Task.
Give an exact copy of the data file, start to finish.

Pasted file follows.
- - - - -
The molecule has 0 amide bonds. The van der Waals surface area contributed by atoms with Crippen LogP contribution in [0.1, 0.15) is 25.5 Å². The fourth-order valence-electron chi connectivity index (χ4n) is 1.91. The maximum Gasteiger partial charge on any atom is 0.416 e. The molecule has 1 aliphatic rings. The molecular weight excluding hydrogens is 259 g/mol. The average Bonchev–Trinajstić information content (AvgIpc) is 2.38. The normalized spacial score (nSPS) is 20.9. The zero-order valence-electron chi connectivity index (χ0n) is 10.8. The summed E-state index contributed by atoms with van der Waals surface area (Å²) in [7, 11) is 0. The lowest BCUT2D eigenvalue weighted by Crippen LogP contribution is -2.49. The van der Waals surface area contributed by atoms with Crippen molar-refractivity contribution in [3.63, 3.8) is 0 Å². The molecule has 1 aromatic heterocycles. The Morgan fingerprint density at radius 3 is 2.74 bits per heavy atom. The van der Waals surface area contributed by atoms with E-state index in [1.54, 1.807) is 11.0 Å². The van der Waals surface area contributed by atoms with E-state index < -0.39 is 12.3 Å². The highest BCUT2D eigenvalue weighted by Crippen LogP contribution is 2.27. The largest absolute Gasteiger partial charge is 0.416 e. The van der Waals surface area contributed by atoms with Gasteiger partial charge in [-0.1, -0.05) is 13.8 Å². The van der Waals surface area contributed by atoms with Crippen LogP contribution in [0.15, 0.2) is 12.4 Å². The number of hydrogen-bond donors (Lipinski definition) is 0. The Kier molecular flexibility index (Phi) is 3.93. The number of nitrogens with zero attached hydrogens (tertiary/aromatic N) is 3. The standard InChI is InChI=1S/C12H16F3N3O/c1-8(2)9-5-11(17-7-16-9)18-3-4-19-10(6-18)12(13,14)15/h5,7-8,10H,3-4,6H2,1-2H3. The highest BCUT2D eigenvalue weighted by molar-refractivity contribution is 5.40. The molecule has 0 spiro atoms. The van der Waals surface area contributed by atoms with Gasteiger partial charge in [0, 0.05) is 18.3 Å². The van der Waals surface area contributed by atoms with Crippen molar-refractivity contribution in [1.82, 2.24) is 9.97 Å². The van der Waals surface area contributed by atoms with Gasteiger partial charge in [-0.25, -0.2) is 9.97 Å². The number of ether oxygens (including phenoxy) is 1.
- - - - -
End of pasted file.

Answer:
The molecule has 0 amide bonds. The van der Waals surface area contributed by atoms with Crippen LogP contribution in [0.1, 0.15) is 25.5 Å². The fourth-order valence-electron chi connectivity index (χ4n) is 1.91. The maximum Gasteiger partial charge on any atom is 0.416 e. The molecule has 1 aliphatic rings. The molecular weight excluding hydrogens is 259 g/mol. The average Bonchev–Trinajstić information content (AvgIpc) is 2.38. The normalized spacial score (nSPS) is 20.9. The zero-order valence-electron chi connectivity index (χ0n) is 10.8. The summed E-state index contributed by atoms with van der Waals surface area (Å²) in [7, 11) is 0. The lowest BCUT2D eigenvalue weighted by Crippen LogP contribution is -2.49. The van der Waals surface area contributed by atoms with Crippen molar-refractivity contribution in [3.63, 3.8) is 0 Å². The molecule has 1 aromatic heterocycles. The Morgan fingerprint density at radius 3 is 2.74 bits per heavy atom. The van der Waals surface area contributed by atoms with E-state index in [1.54, 1.807) is 11.0 Å². The van der Waals surface area contributed by atoms with E-state index < -0.39 is 12.3 Å². The highest BCUT2D eigenvalue weighted by Crippen LogP contribution is 2.27. The largest absolute Gasteiger partial charge is 0.416 e. The van der Waals surface area contributed by atoms with Gasteiger partial charge in [-0.1, -0.05) is 13.8 Å². The van der Waals surface area contributed by atoms with Crippen LogP contribution in [0.15, 0.2) is 12.4 Å². The number of hydrogen-bond donors (Lipinski definition) is 0. The Kier molecular flexibility index (Phi) is 3.93. The number of nitrogens with zero attached hydrogens (tertiary/aromatic N) is 3. The standard InChI is InChI=1S/C12H16F3N3O/c1-8(2)9-5-11(17-7-16-9)18-3-4-19-10(6-18)12(13,14)15/h5,7-8,10H,3-4,6H2,1-2H3. The highest BCUT2D eigenvalue weighted by molar-refractivity contribution is 5.40. The molecule has 0 spiro atoms. The van der Waals surface area contributed by atoms with Gasteiger partial charge in [0, 0.05) is 18.3 Å². The van der Waals surface area contributed by atoms with Crippen molar-refractivity contribution in [1.82, 2.24) is 9.97 Å². The van der Waals surface area contributed by atoms with Gasteiger partial charge in [-0.25, -0.2) is 9.97 Å². The number of ether oxygens (including phenoxy) is 1.